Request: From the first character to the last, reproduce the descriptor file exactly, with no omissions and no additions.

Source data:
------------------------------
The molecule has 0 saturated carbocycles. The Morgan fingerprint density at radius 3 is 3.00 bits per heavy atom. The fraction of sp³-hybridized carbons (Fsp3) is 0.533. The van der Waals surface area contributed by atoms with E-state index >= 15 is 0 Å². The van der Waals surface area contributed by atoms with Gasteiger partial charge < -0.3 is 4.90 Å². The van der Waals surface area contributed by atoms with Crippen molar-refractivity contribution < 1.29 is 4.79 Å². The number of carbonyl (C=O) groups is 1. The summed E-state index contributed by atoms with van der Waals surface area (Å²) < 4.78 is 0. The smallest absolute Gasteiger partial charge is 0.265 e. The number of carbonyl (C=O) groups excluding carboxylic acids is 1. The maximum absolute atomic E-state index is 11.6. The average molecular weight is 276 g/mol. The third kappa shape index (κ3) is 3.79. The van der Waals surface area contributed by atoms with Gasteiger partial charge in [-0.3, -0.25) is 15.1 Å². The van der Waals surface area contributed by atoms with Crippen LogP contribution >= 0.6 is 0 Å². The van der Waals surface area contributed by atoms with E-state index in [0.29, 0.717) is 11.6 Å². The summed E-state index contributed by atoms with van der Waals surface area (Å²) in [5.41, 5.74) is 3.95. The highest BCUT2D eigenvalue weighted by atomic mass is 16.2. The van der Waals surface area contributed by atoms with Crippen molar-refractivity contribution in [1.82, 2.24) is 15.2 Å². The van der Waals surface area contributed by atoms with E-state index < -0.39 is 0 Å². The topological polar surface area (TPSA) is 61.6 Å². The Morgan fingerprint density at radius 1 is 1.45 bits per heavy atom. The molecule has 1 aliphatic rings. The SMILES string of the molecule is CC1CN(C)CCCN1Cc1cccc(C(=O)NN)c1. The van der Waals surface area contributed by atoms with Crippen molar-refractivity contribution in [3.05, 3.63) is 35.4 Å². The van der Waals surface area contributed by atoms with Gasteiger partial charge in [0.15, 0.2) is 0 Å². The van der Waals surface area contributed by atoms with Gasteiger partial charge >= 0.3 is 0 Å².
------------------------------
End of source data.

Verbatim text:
The molecule has 0 saturated carbocycles. The Morgan fingerprint density at radius 3 is 3.00 bits per heavy atom. The fraction of sp³-hybridized carbons (Fsp3) is 0.533. The van der Waals surface area contributed by atoms with E-state index >= 15 is 0 Å². The van der Waals surface area contributed by atoms with Gasteiger partial charge < -0.3 is 4.90 Å². The van der Waals surface area contributed by atoms with Crippen molar-refractivity contribution < 1.29 is 4.79 Å². The number of carbonyl (C=O) groups is 1. The summed E-state index contributed by atoms with van der Waals surface area (Å²) < 4.78 is 0. The smallest absolute Gasteiger partial charge is 0.265 e. The number of carbonyl (C=O) groups excluding carboxylic acids is 1. The maximum absolute atomic E-state index is 11.6. The average molecular weight is 276 g/mol. The third kappa shape index (κ3) is 3.79. The van der Waals surface area contributed by atoms with Gasteiger partial charge in [-0.3, -0.25) is 15.1 Å². The van der Waals surface area contributed by atoms with Crippen LogP contribution >= 0.6 is 0 Å². The van der Waals surface area contributed by atoms with E-state index in [0.29, 0.717) is 11.6 Å². The summed E-state index contributed by atoms with van der Waals surface area (Å²) in [5.41, 5.74) is 3.95. The highest BCUT2D eigenvalue weighted by atomic mass is 16.2. The van der Waals surface area contributed by atoms with Crippen molar-refractivity contribution in [1.82, 2.24) is 15.2 Å². The van der Waals surface area contributed by atoms with E-state index < -0.39 is 0 Å². The topological polar surface area (TPSA) is 61.6 Å². The Morgan fingerprint density at radius 1 is 1.45 bits per heavy atom. The molecule has 1 aliphatic rings. The SMILES string of the molecule is CC1CN(C)CCCN1Cc1cccc(C(=O)NN)c1. The van der Waals surface area contributed by atoms with Crippen molar-refractivity contribution in [3.05, 3.63) is 35.4 Å². The van der Waals surface area contributed by atoms with Gasteiger partial charge in [0.15, 0.2) is 0 Å². The van der Waals surface area contributed by atoms with Gasteiger partial charge >= 0.3 is 0 Å².